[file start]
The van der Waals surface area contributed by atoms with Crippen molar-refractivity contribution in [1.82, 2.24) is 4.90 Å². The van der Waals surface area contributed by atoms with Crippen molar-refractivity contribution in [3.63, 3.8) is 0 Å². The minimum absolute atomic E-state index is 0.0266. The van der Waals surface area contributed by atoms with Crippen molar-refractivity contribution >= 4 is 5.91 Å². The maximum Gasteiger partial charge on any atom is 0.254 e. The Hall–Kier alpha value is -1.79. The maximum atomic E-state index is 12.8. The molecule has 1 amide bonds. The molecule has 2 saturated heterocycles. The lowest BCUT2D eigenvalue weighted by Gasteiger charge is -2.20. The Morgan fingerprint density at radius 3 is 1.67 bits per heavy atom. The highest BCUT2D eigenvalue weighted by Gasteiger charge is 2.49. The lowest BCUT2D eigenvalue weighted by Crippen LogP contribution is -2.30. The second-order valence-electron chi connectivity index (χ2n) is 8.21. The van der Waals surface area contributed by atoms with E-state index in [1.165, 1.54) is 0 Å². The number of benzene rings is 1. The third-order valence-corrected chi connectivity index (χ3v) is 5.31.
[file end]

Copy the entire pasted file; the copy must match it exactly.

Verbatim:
The van der Waals surface area contributed by atoms with Crippen molar-refractivity contribution in [1.82, 2.24) is 4.90 Å². The van der Waals surface area contributed by atoms with Crippen molar-refractivity contribution in [3.63, 3.8) is 0 Å². The minimum absolute atomic E-state index is 0.0266. The van der Waals surface area contributed by atoms with Crippen molar-refractivity contribution >= 4 is 5.91 Å². The maximum Gasteiger partial charge on any atom is 0.254 e. The Hall–Kier alpha value is -1.79. The maximum atomic E-state index is 12.8. The molecule has 1 amide bonds. The molecule has 2 saturated heterocycles. The lowest BCUT2D eigenvalue weighted by Gasteiger charge is -2.20. The Morgan fingerprint density at radius 3 is 1.67 bits per heavy atom. The highest BCUT2D eigenvalue weighted by Gasteiger charge is 2.49. The lowest BCUT2D eigenvalue weighted by Crippen LogP contribution is -2.30. The second-order valence-electron chi connectivity index (χ2n) is 8.21. The van der Waals surface area contributed by atoms with E-state index in [1.165, 1.54) is 0 Å². The number of benzene rings is 1. The third-order valence-corrected chi connectivity index (χ3v) is 5.31.